Yesterday I had good conversation with a geographer out on a farm in the interior of Brazil. We talked about global warming and he agreed that it was a serious problem that will affect millions of people, especially in poor communities in Europe, Africa and Asia where they depend on water from melting ice from the mountain tops. If the climate warms up a lot there will be no more ice caps to provide water for drinking and farming.
Then my geographer friend told me something that I'd been thinking might be true: Millions of years ago, in order to keep a steady climate, our planet covered up materials like dead trees that were letting off hot gases. For a long time they remained buried under the surface of the earth where their gases were trapped, and slowly they turned into oil, gas and coal. Not too long ago, humans discovered that they could dig up those materials and burn them to heat their homes, and to make engines work in factories and in cars. We discovered more and more uses for them and kept digging them up faster and faster, burning them more and more.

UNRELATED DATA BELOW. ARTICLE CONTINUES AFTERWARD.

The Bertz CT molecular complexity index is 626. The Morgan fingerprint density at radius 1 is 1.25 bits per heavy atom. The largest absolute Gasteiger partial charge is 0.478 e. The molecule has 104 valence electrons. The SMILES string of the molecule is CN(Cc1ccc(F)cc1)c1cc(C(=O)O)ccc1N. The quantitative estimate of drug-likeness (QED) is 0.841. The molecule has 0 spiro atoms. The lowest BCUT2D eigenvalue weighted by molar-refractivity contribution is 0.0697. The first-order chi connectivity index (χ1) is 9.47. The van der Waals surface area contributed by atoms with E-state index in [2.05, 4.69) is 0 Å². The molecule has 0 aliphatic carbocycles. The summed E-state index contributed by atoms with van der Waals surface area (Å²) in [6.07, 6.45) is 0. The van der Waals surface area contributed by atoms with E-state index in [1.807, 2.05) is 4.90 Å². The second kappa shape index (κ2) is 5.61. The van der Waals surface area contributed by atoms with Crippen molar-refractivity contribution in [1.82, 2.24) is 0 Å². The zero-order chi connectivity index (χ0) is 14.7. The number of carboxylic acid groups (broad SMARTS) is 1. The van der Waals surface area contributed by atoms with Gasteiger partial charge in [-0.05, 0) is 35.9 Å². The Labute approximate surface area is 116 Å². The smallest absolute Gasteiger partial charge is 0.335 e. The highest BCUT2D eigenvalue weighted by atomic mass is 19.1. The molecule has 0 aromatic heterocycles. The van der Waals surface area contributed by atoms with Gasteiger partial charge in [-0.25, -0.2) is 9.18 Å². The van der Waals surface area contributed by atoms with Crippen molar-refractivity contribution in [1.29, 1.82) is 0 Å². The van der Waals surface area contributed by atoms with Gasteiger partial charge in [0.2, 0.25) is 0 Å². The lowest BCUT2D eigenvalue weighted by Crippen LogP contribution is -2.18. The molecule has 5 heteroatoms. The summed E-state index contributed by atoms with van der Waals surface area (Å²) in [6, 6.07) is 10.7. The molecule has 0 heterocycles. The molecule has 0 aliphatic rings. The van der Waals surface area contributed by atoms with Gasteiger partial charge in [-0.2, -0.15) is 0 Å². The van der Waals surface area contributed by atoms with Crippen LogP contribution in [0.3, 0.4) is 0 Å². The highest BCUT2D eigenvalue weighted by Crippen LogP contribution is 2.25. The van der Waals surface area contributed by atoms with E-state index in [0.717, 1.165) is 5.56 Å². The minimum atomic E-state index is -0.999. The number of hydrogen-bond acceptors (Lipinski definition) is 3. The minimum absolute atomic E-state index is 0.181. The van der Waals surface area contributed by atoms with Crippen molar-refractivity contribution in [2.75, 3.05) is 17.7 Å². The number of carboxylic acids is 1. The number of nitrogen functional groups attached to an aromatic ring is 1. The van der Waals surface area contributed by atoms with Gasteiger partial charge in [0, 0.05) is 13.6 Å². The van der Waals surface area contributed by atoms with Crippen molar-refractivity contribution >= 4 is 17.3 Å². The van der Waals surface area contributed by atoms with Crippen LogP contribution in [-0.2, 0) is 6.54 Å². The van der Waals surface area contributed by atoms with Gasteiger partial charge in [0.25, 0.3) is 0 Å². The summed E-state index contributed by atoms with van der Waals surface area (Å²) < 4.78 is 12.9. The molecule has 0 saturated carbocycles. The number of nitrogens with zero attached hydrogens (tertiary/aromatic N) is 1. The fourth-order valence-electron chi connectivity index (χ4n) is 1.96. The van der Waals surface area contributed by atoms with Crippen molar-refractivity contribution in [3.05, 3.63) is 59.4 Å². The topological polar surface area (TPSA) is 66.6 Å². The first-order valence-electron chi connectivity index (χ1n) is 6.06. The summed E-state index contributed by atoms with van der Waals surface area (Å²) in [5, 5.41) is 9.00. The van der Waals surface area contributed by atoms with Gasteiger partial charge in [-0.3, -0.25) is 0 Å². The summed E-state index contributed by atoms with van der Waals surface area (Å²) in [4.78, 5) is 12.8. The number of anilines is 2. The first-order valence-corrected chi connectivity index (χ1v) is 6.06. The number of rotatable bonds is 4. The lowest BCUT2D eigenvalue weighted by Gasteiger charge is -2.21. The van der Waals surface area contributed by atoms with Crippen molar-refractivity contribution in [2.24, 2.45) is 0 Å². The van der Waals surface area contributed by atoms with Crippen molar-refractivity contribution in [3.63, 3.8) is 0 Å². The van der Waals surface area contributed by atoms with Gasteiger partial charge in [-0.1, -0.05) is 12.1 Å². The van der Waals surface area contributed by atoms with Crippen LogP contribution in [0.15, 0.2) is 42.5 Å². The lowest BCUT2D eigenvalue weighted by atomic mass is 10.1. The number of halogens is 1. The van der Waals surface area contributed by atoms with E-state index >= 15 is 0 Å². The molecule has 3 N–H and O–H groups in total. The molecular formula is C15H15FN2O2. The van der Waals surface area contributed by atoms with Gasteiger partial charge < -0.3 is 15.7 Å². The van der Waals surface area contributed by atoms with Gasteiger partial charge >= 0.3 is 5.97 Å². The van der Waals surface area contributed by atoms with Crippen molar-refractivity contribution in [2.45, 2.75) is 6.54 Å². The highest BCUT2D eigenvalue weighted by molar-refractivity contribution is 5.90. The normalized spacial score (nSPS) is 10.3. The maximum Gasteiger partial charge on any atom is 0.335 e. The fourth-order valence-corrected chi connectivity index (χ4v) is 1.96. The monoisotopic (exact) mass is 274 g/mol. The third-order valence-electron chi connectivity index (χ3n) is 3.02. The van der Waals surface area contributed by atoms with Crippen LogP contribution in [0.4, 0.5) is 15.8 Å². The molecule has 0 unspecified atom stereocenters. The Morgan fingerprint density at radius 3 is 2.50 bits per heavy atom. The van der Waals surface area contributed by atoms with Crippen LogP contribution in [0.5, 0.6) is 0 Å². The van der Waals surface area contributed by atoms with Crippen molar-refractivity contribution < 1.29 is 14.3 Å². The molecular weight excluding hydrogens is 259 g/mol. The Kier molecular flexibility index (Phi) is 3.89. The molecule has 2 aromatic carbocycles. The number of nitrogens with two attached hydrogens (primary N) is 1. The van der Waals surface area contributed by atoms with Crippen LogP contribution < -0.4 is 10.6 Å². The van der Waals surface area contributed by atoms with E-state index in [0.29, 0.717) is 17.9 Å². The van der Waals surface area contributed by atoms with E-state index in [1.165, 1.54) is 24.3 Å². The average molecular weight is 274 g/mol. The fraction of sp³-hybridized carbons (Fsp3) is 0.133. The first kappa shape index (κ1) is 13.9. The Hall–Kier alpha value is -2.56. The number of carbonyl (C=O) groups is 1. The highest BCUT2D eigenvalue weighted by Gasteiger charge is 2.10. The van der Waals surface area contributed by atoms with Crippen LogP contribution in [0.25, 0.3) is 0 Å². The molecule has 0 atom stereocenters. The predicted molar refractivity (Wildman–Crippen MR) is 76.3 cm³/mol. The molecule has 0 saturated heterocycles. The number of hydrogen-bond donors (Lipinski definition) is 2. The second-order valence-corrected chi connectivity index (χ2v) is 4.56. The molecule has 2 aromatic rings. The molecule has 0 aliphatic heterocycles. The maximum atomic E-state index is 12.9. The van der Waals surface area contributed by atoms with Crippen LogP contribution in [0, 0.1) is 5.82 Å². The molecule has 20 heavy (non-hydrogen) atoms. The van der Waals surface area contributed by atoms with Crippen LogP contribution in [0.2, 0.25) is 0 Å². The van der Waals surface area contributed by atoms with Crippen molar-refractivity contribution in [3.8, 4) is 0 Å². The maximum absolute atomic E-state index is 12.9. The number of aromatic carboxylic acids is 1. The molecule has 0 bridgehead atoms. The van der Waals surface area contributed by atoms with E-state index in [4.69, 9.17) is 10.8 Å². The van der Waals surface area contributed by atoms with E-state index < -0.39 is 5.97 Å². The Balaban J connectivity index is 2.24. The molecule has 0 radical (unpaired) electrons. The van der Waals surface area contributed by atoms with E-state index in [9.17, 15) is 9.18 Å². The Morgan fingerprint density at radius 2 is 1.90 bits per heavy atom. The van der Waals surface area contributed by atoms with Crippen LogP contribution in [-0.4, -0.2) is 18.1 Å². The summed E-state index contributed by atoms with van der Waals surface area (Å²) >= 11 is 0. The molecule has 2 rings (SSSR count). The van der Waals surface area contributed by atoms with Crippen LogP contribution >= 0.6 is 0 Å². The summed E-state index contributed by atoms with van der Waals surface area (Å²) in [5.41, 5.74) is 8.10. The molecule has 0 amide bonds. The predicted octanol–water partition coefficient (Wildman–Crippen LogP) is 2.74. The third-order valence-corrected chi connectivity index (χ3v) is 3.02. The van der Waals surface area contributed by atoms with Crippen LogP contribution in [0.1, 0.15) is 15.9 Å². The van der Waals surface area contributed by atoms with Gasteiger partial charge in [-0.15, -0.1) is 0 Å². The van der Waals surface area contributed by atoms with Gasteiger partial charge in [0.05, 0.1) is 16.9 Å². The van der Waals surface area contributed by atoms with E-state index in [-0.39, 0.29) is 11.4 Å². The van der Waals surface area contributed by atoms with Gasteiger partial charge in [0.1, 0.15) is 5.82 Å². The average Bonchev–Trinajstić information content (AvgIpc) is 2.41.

Now we are realizing that all those carbon gases are causing our atmosphere to heat up in a way that is changing the climate. All the plants and animals, including human beings, that had gotten used to the planet the way it was, now have to find new ways to exist or they will become extinct. It's not too late to turn things around and keep it from getting too bad. This was the geographer's lesson.
I think that human beings are very intelligent and creative, and it was amazing that we discovered how to use coal, oil and gas. But now we have to think again about what we're doing. We can just go on using those carbon materials and heating up the atmosphere, or we can cut back on using them, and find other ways to take care of our needs.